Terms and Conditions of Employment: Rising Minimum Wage

 Chris Stephens Shadow SNP Spokesperson (Fair Work and Employment)

This is my first statutory instrument debate in the Chamber, and it is a pleasure to see you in the Chair, Mr Deputy Speaker. It is also a pleasure to follow Gillian Keegan.

When we are in this Chamber, I am sure there is always a moment when we ask ourselves whether the party of the establishment actually has a clue about what happens in real life. That moment was revealed today when my hon. Friend Alison Thewliss pointed out to the Minister that one of the increases in the minimum wage rate was the price of a Freddo bar, and we saw that some Government Members did not know what a Freddo bar was. The Prime Minister’s Parliamentary Private Secretary—I did tell him I was going to mention him—was shouting from a sedentary position that he thought the price of a Freddo bar was 10p. What chance does the country have if someone who has advised the Prime Minister does not know the exact price of a Freddo bar? Perhaps the Library might want to do some research on the minimum wage rates we would be presented with today if the minimum wage rate had increased at the same rate as the price of the Freddo bar. I suggest that the rates would be higher than what the Government are presenting today.


Mike Wood: Clearly, one does not get a fine figure such as mine without knowing precisely the price of a range of chocolate bars. I am sure the hon. Gentleman will be aware, as I am from having young children, that as recently as last month Freddo bars were indeed 10p in Tesco.


Chris Stephens Shadow SNP Spokesperson (Fair Work and Employment) 

It seems unlikely—perhaps we will ask for photographic evidence from the hon. Gentleman of the price of a Freddo bar, or make that a competition for Members of Parliament this weekend.

Statutory minimum wage rates are important because in some sectors of the economy the statutory minimum rate actually becomes the maximum wage rate. It is important that statutory minimum wage rates are enforced properly. In answer to a question, the Minister notified me that the national minimum wage compliance unit has hired 420 staff to enforce national minimum wage compliance across these islands. There are 4,754 full-time equivalent posts for staff to chase social security fraud. Yet we know that more than 200,000 workers are not paid the proper statutory wage. That is an absolutely scandalous figure that needs to be addressed, so I hope the Minister can tell us what plans the national minimum wage compliance unit has to hire additional staff to correct the current situation and to ensure that the national minimum wage rates are enforced properly, so that in the future we do not have more than 200,000 workers being paid incorrectly.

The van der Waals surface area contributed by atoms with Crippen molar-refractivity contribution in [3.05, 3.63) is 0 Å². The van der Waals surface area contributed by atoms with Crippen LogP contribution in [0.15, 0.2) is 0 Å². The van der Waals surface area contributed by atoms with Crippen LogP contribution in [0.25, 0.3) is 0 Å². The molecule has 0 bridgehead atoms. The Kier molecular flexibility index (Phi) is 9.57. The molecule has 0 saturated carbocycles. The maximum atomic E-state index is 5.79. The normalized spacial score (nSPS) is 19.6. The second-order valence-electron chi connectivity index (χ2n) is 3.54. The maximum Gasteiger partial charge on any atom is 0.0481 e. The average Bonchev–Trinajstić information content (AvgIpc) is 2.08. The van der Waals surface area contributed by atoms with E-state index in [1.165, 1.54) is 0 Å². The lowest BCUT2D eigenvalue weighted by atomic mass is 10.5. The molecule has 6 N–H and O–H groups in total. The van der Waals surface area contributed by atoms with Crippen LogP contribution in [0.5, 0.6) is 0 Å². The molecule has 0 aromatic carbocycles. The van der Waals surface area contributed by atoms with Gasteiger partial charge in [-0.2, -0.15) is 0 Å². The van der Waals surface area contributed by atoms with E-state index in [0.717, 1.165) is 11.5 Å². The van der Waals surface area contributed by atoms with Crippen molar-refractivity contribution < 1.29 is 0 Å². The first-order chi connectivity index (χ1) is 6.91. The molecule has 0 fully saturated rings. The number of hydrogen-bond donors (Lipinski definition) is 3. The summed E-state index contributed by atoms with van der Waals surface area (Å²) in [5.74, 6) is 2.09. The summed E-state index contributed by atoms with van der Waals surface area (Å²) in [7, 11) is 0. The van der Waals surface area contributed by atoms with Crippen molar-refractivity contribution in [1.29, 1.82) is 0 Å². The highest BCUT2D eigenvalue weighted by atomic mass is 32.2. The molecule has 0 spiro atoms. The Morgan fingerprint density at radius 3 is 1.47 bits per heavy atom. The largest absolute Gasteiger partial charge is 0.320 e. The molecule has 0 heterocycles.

The Minister mentioned the “Good Work Plan”. It is certainly the view of SNP Members that it does not go far enough. In fact, the Minister should just pick up the Workers (Definition and Rights) Bill that I have introduced and take that forward, as it would give workers far better protection. My Bill would sort out the status of a worker, eliminate zero-hours contracts, provide protection for wages if a company ceases to trade or a company owner absconds, and deal with the increasingly common workplace situation in which workers turn up at work and are subjected to short-notice shift changes, in some cases being told, “We don’t need you today,” but in others being told, “You’re going to be working far more hours than we said when you turned up to work.” When does the Minister expect the statutory instruments relating to the “Good Work Plan” to come before the House? Will they be debated in the Chamber, like these regulations?

We welcome any increase, but these measures do not go far enough. Indeed, the Government are not dealing with age discrimination in minimum wage rates, which must end. Young people are being denied a real living wage—not the pretendy living wage—of £9 an hour, or £10.55 in London. I agree with the shadow Minister that UK Government Departments should be paying the London living wage. The fact that they are not is a disgrace.

Let us look at the percentage increases: for over 25s the increase is 4.9%; for 21 to 24-year-olds the increase is smaller, at 4.3%; for 18 to 20-year-olds the increase is 4.2%; and for 16 and 17-year-olds it is 3.6%. The apprentice rate is going up by 21p an hour, which will be scant consolation to those women born in the 1950s whom the Government keep telling they should take up apprenticeships as opposed to fighting for their pensions. They would get an apprenticeship rate of £3.90 an hour. Will the Minister tell us when this age discrimination is going to end? Does she not accept that 21 to 24-year-olds often have the same responsibilities, payment demands and bills as those who are 25 and over?

Why was the age of 25 picked for the pretendy living wage? We have never had a proper explanation of why it applies to those aged 25 or over, which seems to me to be a particularly ludicrous position. I remember the arguments that we used to use when I served on the Unison Scottish young members committee not that long ago. We argued a rather sensible position: if two individuals both work at a fast food restaurant flipping hamburgers and one is 17 and the other 37, they are both active participants in the labour market, yet the difference in pay as a result of the regulations is as much as £3.84 an hour. For an eight-hour shift the pay difference would be £30 a shift, and as much as £150 a week. It really is time for this age discrimination to end, and I look forward to the Minister telling us when that will happen.